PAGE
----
By The Nation
Somn Promaros told reporters to disregard an erroneous earlier report that the institute was unable to release the autopsy results last Thursday as planned because it had not yet budgeted funds to buy chemicals needed in the procedure.
Somn said the institute had sufficient chemicals for the procedure and there was no need for any urgent procurement. The required test matching DNA in the corpse to that of organs that were removed takes seven to 15 days because of the techniques involved in removing formalin and extracting DNA, he said.
The test was done on November 27, he said, so the results should be available next week. Somn said it was necessary to establish that the brain and abdominal organs removed in the original autopsy in fact belonged to Pakhapong before the cause of death can be determined. Pakhapong, an 18-year-old first-year student at the Armed Forces Academies Preparatory School, died on October 17 in what his family and others regard as suspicious circumstances.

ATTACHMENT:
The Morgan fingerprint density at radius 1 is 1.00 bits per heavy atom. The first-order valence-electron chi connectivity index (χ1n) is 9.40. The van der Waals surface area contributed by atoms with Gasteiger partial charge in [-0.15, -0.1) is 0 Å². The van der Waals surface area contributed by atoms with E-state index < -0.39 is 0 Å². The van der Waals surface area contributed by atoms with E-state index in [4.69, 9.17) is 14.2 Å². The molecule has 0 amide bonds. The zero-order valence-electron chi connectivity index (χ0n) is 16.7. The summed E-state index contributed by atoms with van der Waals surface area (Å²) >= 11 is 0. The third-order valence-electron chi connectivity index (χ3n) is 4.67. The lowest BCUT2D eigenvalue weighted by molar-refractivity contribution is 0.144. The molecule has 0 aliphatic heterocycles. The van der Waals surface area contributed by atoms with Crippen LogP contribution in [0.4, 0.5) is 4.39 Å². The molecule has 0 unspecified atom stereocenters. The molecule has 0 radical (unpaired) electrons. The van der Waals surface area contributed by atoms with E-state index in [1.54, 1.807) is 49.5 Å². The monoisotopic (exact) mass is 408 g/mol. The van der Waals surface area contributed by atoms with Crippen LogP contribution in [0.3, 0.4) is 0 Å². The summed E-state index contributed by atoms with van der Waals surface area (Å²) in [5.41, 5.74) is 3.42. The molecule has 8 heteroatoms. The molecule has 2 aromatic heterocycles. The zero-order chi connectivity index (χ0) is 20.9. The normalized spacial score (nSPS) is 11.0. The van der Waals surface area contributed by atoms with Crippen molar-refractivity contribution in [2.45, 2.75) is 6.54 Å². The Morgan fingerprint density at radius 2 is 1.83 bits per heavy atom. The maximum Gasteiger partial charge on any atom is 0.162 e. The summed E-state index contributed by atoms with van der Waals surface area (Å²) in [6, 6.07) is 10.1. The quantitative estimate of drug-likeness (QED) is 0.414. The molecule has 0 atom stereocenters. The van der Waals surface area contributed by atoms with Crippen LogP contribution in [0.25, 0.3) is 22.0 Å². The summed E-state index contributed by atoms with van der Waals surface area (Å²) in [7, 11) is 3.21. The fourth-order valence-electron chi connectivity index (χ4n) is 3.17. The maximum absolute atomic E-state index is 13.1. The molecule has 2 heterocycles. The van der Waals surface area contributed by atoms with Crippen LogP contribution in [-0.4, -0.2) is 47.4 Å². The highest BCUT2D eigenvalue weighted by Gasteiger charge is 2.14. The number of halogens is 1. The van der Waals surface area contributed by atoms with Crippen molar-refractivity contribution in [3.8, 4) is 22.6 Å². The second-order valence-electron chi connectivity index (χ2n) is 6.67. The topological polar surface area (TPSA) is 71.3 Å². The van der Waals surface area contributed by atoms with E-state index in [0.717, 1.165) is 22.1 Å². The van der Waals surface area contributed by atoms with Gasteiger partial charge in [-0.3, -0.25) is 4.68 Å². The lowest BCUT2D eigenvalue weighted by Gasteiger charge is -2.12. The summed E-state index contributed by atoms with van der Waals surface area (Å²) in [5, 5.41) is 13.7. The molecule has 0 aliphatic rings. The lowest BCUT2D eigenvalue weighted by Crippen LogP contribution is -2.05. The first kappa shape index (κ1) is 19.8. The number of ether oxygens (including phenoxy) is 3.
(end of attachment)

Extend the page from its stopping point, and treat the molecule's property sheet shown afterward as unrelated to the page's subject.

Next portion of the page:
The school maintains that Pakhapong died from cardiac arrest. The family submitted his remains to the institute on October 25 and it was found that some of his organs had been removed and not replaced in the body. The family has called for a transparent investigation into his death.
Officials at military-owned Phramongkutklao Hospital acknowledged that the organs had been removed as part of its own autopsy and returned them to the family, which turned them over to the institute for further examination.